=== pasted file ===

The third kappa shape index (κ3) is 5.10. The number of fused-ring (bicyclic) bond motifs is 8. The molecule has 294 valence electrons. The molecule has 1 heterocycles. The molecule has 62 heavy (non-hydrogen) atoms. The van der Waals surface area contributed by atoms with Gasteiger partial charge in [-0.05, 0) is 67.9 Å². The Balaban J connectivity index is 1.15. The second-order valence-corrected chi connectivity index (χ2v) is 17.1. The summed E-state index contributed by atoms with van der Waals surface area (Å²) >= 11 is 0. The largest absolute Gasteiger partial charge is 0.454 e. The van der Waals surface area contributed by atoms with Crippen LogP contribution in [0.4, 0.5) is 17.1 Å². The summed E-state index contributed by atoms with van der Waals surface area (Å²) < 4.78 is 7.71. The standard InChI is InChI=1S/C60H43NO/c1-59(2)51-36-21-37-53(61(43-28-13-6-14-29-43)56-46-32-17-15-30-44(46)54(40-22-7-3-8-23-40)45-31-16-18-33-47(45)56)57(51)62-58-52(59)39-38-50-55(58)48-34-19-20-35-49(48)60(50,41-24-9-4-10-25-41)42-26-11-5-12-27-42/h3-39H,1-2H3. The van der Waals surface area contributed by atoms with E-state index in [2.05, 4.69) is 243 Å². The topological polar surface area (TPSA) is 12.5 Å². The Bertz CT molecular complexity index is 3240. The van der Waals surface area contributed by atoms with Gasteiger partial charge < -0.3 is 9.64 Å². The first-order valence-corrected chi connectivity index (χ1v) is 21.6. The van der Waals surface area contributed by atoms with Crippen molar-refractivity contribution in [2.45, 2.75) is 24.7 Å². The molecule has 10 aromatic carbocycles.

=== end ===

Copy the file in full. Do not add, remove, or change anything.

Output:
The third kappa shape index (κ3) is 5.10. The number of fused-ring (bicyclic) bond motifs is 8. The molecule has 294 valence electrons. The molecule has 1 heterocycles. The molecule has 62 heavy (non-hydrogen) atoms. The van der Waals surface area contributed by atoms with Gasteiger partial charge in [-0.05, 0) is 67.9 Å². The Balaban J connectivity index is 1.15. The second-order valence-corrected chi connectivity index (χ2v) is 17.1. The summed E-state index contributed by atoms with van der Waals surface area (Å²) >= 11 is 0. The largest absolute Gasteiger partial charge is 0.454 e. The van der Waals surface area contributed by atoms with Crippen LogP contribution in [0.4, 0.5) is 17.1 Å². The summed E-state index contributed by atoms with van der Waals surface area (Å²) < 4.78 is 7.71. The standard InChI is InChI=1S/C60H43NO/c1-59(2)51-36-21-37-53(61(43-28-13-6-14-29-43)56-46-32-17-15-30-44(46)54(40-22-7-3-8-23-40)45-31-16-18-33-47(45)56)57(51)62-58-52(59)39-38-50-55(58)48-34-19-20-35-49(48)60(50,41-24-9-4-10-25-41)42-26-11-5-12-27-42/h3-39H,1-2H3. The van der Waals surface area contributed by atoms with E-state index in [2.05, 4.69) is 243 Å². The topological polar surface area (TPSA) is 12.5 Å². The Bertz CT molecular complexity index is 3240. The van der Waals surface area contributed by atoms with Gasteiger partial charge < -0.3 is 9.64 Å². The first-order valence-corrected chi connectivity index (χ1v) is 21.6. The van der Waals surface area contributed by atoms with Crippen molar-refractivity contribution in [2.45, 2.75) is 24.7 Å². The molecule has 10 aromatic carbocycles.